Author Topic: Beyond Treason: Pentagon/WaPo promoting autonomous killing UAVs  (Read 6698 times)

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Offline IridiumKEPfactor

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Beyond Treason: Pentagon/WaPo promoting autonomous killing UAVs
« on: September 20, 2011, 02:51:07 pm »
http://www.washingtonpost.com/national/national-security/a-future-for-drones-automated-killing/2011/09/15/gIQAVy9mgK_print.html

A future for drones: Automated killing
By Peter Finn, Published: September 19
One afternoon last fall at Fort Benning, Ga., two model-size planes took off, climbed to 800 and 1,000 feet, and began criss-crossing the military base in search of an orange, green and blue tarp.

The automated, unpiloted planes worked on their own, with no human guidance, no hand on any control.

After 20 minutes, one of the aircraft, carrying a computer that processed images from an onboard camera, zeroed in on the tarp and contacted the second plane, which flew nearby and used its own sensors to examine the colorful object. Then one of the aircraft signaled to an unmanned car on the ground so it could take a final, close-up look.

Target confirmed.

This successful exercise in autonomous robotics could presage the future of the American way of war: a day when drones hunt, identify and kill the enemy based on calculations made by software, not decisions made by humans. Imagine aerial “Terminators,” minus beefcake and time travel.

Online TahoeBlue

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Re: A future for drones: Automated killing
« Reply #1 on: September 20, 2011, 03:23:58 pm »
They watched Terminator and liked what they saw..
Behold, happy is the man whom God correcteth: therefore despise not thou the chastening of the Almighty: For he maketh sore, and bindeth up: he woundeth, and his hands make whole ; He shall deliver thee in six troubles: yea, in seven there shall no evil touch thee. - Job 5

Offline Rtruth

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Re: A future for drones: Automated killing
« Reply #2 on: September 20, 2011, 05:05:36 pm »
I heard there's like 3 stages of this:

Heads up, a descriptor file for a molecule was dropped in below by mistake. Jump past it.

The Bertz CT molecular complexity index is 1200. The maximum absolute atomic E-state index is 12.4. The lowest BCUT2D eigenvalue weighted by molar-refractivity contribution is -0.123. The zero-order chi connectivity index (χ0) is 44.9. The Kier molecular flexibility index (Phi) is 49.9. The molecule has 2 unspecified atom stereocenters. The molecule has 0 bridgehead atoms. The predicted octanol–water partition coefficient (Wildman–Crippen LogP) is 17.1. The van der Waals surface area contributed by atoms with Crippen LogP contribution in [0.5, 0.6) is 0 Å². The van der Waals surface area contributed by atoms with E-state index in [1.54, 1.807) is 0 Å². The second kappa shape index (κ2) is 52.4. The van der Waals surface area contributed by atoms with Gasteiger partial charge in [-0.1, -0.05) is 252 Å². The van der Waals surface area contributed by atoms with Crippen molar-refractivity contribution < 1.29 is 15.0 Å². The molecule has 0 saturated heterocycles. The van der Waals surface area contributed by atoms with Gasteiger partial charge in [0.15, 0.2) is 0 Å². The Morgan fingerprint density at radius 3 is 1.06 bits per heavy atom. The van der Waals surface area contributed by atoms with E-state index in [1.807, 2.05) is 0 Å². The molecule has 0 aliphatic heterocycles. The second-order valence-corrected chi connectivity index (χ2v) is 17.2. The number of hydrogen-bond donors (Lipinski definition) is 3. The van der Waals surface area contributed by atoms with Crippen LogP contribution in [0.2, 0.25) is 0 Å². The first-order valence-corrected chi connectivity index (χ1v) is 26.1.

What we have now - preditor drones operated by a dude in a bunker

next - What you just mentioned where it's no longer flown by a human but that it's still compartmentalized in that it's only focused on one single objective.

After that - The army will set the objective. Say for example "invade iraq and secure all assets, destroy their army and subdue the people." then they just hit one button "Go" and the army of robots take it all from there. They self organize, communicate, start and complete the mission with little to no additional input from the human. Then hopefully when they're done they report back to the human handler.... "mission complete hal, we have killed all the army and taken this new country for you, what else do you want with that, how about a bj from android pamela as a chaser???"

That's where we're going. After that, they get so smart they don't need us and they whip us out such as depicted in terminator or matrix.


Online TahoeBlue

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Re: A future for drones: Automated killing
« Reply #3 on: September 20, 2011, 05:45:23 pm »
http://domino.watson.ibm.com/comm/research.nsf/pages/r.ai.innovation.2.html
Self-Aware distributed systems
...
As distributed computer systems and networks continue to grow in size and complexity, systems management tasks such as real-time fault localization and problem diagnosis become much more expensive and complicated, and call for higher levels of automation. Autonomic computing is a rapidly growing research area that aims at creating self-managing systems, and generates a variety of challenging applications for the AI field.
...
A key property of an autonomic computer system is “self-healing”. However, self-healing starts with self-awareness: the ability of the system to perform real-time inferences and learning about its own behavior, to diagnose and predict various faults and performance degradations. The main challenges here include:

1. scalability problems arising in extremely large distributed systems containing hundreds of thousands of components
2. cost-efficient information processing of huge data streams of various measurements where only a small fraction of the data might be relevant to the problem at hand (“drowning in data but starving for knowledge”)
3. adaptivity to a dynamically changing environment
Behold, happy is the man whom God correcteth: therefore despise not thou the chastening of the Almighty: For he maketh sore, and bindeth up: he woundeth, and his hands make whole ; He shall deliver thee in six troubles: yea, in seven there shall no evil touch thee. - Job 5